By Google Arts & Culture
by Dennis Zotigh (Kiowa/Ohkay Owingeh Pueblo/Isante Dakota), Writer and Cultural Specialist, Smithsonian National Museum of the American Indian
November is when the United States celebrates the cultures, accomplishments, and contributions the original peoples of this land and the attributes that make them unique within the fabric of a diverse American society.
How the Heritage Month began:
American Indian and Alaska Native Heritage (AIAN) Month has evolved from its inception, as a week-long celebration in 1986, when President Ronald Reagan proclaimed the week of November 23-30, 1986 as, ”American Indian Week.” Since 1995, every subsequent United States President has issued annual proclamations designating the month of November as the time to celebrate the cultures, accomplishments, and contributions of American Indian and Alaska Natives.
In 1990, President George H. W. Bush approved a joint resolution designating November 1990, “National American Indian Heritage Month.” Similar proclamations, such as “National American Indian and Alaska Native Heritage Month” and the present “Native American Heritage Month” have been issued each year since 1994.
Here's how to celebrate!
Native American Heritage Month allows us to spread awareness and to educate people about the diversity of Native Americans in the past and present. This year Google Arts and Culture in collaboration with the Smithsonian National Museum of the American Indian (NMAI), would like to feature 10 ways to celebrate Native American Heritage Month.
Corporal Henry Bahe Jr. and Private First Class George H. Kirk, Bougainville, December 1943 (1943)Original Source: National Archives and Records Administration
1. Honor Native Code Talkers
During World War I and World War II, hundreds of Indigenous peoples joined the United States armed forces and used words from their traditional tribal languages as weapons.
Mesa Verde by Kacey HadickCyArk
Even though Mesa Verde's structures are centuries old, the park is still an important place for communities today. Many of the sovereign Pueblo nations in New Mexico and Colorado can trace their ancestry back here.
Indian Power (1972) by Fritz ScholderDenver Art Museum
3. Dive into contemporary Indigenous art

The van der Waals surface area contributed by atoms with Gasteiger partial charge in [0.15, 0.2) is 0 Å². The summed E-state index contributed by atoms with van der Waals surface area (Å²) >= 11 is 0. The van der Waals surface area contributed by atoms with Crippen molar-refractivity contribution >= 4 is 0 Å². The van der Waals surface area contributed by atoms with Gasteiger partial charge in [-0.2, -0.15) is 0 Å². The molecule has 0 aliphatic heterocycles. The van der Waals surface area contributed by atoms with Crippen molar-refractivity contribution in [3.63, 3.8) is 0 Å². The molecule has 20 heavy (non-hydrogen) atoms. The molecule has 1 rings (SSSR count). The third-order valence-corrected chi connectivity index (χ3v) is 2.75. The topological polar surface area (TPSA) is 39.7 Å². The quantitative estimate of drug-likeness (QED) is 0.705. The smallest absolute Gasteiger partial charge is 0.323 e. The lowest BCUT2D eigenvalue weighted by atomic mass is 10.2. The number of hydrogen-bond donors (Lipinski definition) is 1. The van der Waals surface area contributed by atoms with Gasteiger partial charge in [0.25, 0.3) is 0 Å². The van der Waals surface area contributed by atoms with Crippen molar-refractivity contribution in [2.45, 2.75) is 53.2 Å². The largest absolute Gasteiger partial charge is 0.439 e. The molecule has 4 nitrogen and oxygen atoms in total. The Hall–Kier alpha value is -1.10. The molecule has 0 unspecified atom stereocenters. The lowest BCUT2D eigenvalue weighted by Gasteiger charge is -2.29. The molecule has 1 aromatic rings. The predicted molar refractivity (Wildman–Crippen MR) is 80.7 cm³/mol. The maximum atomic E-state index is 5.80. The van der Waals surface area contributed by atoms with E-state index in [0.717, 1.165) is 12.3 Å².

Artists have ways of shedding light onto histories and truths in ways that leave lasting impressions. From forced relocation to the generational traumas of residential schools to internal strength and self-awareness, Indigenous contemporary artists add to our understanding of such histories, truths, and lived experiences.
Kiviuq (c.2000) by Pierre Aupilardjuk and Leo NapayokGardiner Museum
4. Learn about the stories behind contemporary Inuit ceramic
Masterfully hand-modeled, the ceramics created by the artist of Rankin Inlet (Kangirliniq, Nunavut) offer a glimpse into their rich cultural legacy. Inuit narratives, identity, and ethos; admiration for the land and the creatures that roam it; reverence for past traditions, and devotion to their communities lie at the heart of these artists’ inspiration.
Las mujeres Totonacas en la preservación del patrimonio by Alejandra CerdeñoCentro de las Artes Indígenas y Mujeres de Humo
5. Tavel to Mexico to learn about Totonac Spiritual Cuisine
Meet the Mujeres de Humo (Women of Smoke), masters of the House of Traditional Totonac Cuisine and represent over 200 traditional cooks of Totonacapan in Vera Cruz.
Mulheres da Aldeia Pukany na roça (2019) by Cleber Oliveira de AraújoMemorial dos Povos Indígenas
6. Meet the women from the Kayapó tribe
Kayapó women are known in Brazil as Warrior Women, fighting for justice for their land and people. Explore more of the life, work, and intricate artisan work by the women of the Kayapó people.
Cherokee Phoenix DeskGeorgia Public Broadcasting
7. Discover the history of the Cherokee Phoenix
Learn about the print shop at New Echota, which was the home of the Cherokee Phoenix, the first newspaper published by Indigenous peoples in the United States, and the first newspaper to be printed in the Cherokee language.
Gladys Tantaquidgeon (Mohegan) and Nanticoke leaders (1922) by Frank G. SpeckSmithsonian National Museum of the American Indian
8. Celebrate Indigenous women
Honor the contributions of women in building and sustaining America through a selection of objects and images from the Smithsonian National Museum of the American Indian collections.
Port Gamble S'Klallam Tribal Child Welfare Program (picture by SeattleTimes)Honoring Nations
9. Honor successes in self-governance
Throughout the 21st century, Indian Country has been a part of a renaissance of governmental successes. From health care and community development, to justice and education, nations are (re)building their communities.
Bison on the National Bison Range (2003-10-10) by Ryan HagertyOriginal Source: U.S. Fish and Wildlife Service National Digital Library
10. Explore enduring symbols of Indigenous values
For thousands of years, Indigenous peoples hunted bison and relied heavily upon them for their survival. Every part of the bison was used for some purpose; nothing ever went to waste.
Today, the bison remains as a symbol of resourcefulness, survival, and a deep connection to nature.
Authored by Dennis W. Zotigh (Kiowa/Ohkay Owingeh Pueblo/Isante Dakota) is a member of the Kiowa Gourd Clan and San Juan Pueblo Winter Clan and a descendant of Sitting Bear and No Retreat, both principal war chiefs of the Kiowas. Dennis works as a writer and cultural specialist at the Smithsonian National Museum of the American Indian in Washington, D.C.
Special thanks to Bethany Bentley and Danielle Lote at the Smithsonian National Museum of the American Indian.